They’re also incredibly fast and can fly up to 45 miles per hour. Their stamina is fantastic, and they’ve been known to fly for 18 to 20 hours over large bodies of water, they’re able to go the distance and really sustain their effort for long periods of time. Finally, they’re highly adaptable. They can feed on a variety of different foods, including flowers, insects, and sap wells, depending on where they are, and they’re able to adjust to their environment and the conditions around them. All of these qualities makes cats and hummingbirds very agile. And they’re also key factors to being agile in product development. compare the two case studies of blockbuster, which filed for bankruptcy in 2010. And Netflix, which has seen soaring profits over the last 10 years. In 2009. Netflix was a $1.7 billion company, which today has grown to over $20 billion. There are a number of articles and case studies discussing blockbuster and Netflix and I’ll just touch on a couple of the points here. blockbuster had 1000s of retail locations, millions of customers massive marketing budgets and efficient operations, it really dominated the competition. However, they were overconfident in the brand and its success. Their strategy and revenue model focused on late fees and they didn’t adapt to the changing environment of DVDs and streaming video quickly enough. They did try to change their late fee strategy, and they did partner with Enron to create a video on demand service. But due to lack of focus on it, it wasn’t very successful. Ultimately, blockbuster abandon their online strategy and reinstated their late fees. Interestingly, in 1999, blockbuster also passed on an opportunity to buy Netflix failing to capitalize on the market trends. On the other hand, Netflix had an innovative idea that was disruptive to the market with their streaming services. They also adapted their ideas, trends change from the early on mailing DVD service to streaming, they capitalize on the new market and Pioneer the streaming trends and binge watching Actually, today they create a customized user content, and they’re now creating their own digital content as well. Now there are numerous streaming services from Disney, Amazon Prime and others. The key moving forward is how they’ll continue to innovate and stay agile to remain at the top of the game. When you think of agility you think of things that are small and nimble. Take David and Goliath for example,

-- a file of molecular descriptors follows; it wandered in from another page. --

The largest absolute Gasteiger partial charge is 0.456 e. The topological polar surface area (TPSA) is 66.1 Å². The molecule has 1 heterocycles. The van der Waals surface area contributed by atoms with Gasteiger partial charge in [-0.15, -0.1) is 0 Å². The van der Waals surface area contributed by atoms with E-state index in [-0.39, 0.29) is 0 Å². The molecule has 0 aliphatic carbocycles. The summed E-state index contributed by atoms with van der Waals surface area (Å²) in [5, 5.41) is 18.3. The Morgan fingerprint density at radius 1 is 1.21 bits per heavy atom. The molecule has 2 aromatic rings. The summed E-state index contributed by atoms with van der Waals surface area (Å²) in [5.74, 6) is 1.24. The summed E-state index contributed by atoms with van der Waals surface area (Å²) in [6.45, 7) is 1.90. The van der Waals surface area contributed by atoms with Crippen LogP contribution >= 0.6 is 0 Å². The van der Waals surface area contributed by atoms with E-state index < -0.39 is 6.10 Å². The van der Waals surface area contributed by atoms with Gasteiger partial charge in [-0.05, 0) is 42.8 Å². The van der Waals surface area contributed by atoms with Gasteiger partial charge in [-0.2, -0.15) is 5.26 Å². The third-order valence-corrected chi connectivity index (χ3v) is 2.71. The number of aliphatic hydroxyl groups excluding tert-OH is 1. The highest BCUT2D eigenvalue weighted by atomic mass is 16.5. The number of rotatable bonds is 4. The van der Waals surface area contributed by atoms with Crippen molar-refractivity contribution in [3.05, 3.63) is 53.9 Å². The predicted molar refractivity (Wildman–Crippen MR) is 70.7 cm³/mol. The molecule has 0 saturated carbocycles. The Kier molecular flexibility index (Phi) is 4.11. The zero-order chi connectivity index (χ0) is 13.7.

the smaller, more agile David was able to defeat the larger, slower and more encumbered Goliath. There are children’s videos actually that show number a nimble David running between the legs of Goliath. David was also well prepared, and he had thought through how to defeat the Goliath, knowing he couldn’t win in hand to hand combat but instead he brought rocks and sling. So how does a large company like dow with approximately 35,000 employees a Goliath if you will stay agile. One of the keys to that agility is Dow’s team of teams approach which was adapted from general Stanley McChrystal book team teams. General Stanley McChrystal was charged with leading the Joint Special Operations task force in the fight against al Qaeda in Iraq in the early 2000s. Al Qaeda was a decentralized network with unpredictable quick responses, a viral video from one region could spark an almost immediate response and another. In his book The general discusses tactics he used and how he modified the team in order to remain agile. It’s a fantastic book, and I highly recommend it. He talks about engaging the entire organization and creating a common vision for different divisions throughout the world. Dallas CEO Jim fingerling has successfully done this with the vision of being the most innovative customer centric, inclusive and sustainable material science company in the world. I can tell you that everyone in doubt knows that and understands these visions and four pillars. Another point that general Stanley McChrystal discusses in his book is providing transparency to everyone in the organization, he held a weekly meeting with all teams and sub teams, so everyone would be aware of the be aware of the latest Intel, and he empowered people to act on this Intel. This eliminated a lot of red tape, and saved a tremendous amount of time. He trusted that everyone had the latest information and can make the best decisions so that people were not waiting on a decision from someone higher in the chain. This removal of hierarchy really enable their team to be more agile. Tao similarly now operates in an incredibly transparent environment. Jim furling has a quarterly call with all the leaders in the company. He’s also created cohorts that meet monthly to disperse information down through the organization and enable people to voice concerns that can easily be raised to the top. During the start of the pandemic, his calls actually became weekly calls to quickly dispense information on dals actions and they were with all the leaders in the company.